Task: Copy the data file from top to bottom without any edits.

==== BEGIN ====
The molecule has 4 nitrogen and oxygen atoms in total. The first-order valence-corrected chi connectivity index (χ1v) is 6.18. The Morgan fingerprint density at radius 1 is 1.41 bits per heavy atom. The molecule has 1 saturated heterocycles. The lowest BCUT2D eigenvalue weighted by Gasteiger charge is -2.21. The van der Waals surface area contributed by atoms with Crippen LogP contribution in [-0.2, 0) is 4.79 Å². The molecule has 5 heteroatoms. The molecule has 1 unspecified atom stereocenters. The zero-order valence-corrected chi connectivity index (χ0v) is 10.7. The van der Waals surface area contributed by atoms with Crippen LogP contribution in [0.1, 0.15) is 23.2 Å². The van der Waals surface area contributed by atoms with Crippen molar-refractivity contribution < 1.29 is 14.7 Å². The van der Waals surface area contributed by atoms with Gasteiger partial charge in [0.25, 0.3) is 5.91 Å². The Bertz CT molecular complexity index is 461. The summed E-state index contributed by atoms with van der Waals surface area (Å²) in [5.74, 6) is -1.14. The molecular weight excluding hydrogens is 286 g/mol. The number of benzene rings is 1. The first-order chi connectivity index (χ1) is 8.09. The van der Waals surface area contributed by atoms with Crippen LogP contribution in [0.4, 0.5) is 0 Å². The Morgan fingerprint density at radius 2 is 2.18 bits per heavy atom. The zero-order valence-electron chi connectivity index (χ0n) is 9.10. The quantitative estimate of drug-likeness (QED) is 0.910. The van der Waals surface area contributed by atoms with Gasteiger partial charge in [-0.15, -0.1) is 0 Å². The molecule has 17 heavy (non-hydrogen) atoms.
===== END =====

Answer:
The molecule has 4 nitrogen and oxygen atoms in total. The first-order valence-corrected chi connectivity index (χ1v) is 6.18. The Morgan fingerprint density at radius 1 is 1.41 bits per heavy atom. The molecule has 1 saturated heterocycles. The lowest BCUT2D eigenvalue weighted by Gasteiger charge is -2.21. The van der Waals surface area contributed by atoms with Crippen LogP contribution in [-0.2, 0) is 4.79 Å². The molecule has 5 heteroatoms. The molecule has 1 unspecified atom stereocenters. The zero-order valence-corrected chi connectivity index (χ0v) is 10.7. The van der Waals surface area contributed by atoms with Crippen LogP contribution in [0.1, 0.15) is 23.2 Å². The van der Waals surface area contributed by atoms with Crippen molar-refractivity contribution < 1.29 is 14.7 Å². The van der Waals surface area contributed by atoms with Gasteiger partial charge in [0.25, 0.3) is 5.91 Å². The Bertz CT molecular complexity index is 461. The summed E-state index contributed by atoms with van der Waals surface area (Å²) in [5.74, 6) is -1.14. The molecular weight excluding hydrogens is 286 g/mol. The number of benzene rings is 1. The first-order chi connectivity index (χ1) is 8.09. The van der Waals surface area contributed by atoms with Crippen LogP contribution in [0.4, 0.5) is 0 Å². The Morgan fingerprint density at radius 2 is 2.18 bits per heavy atom. The zero-order valence-electron chi connectivity index (χ0n) is 9.10. The quantitative estimate of drug-likeness (QED) is 0.910. The van der Waals surface area contributed by atoms with Gasteiger partial charge in [-0.15, -0.1) is 0 Å². The molecule has 17 heavy (non-hydrogen) atoms.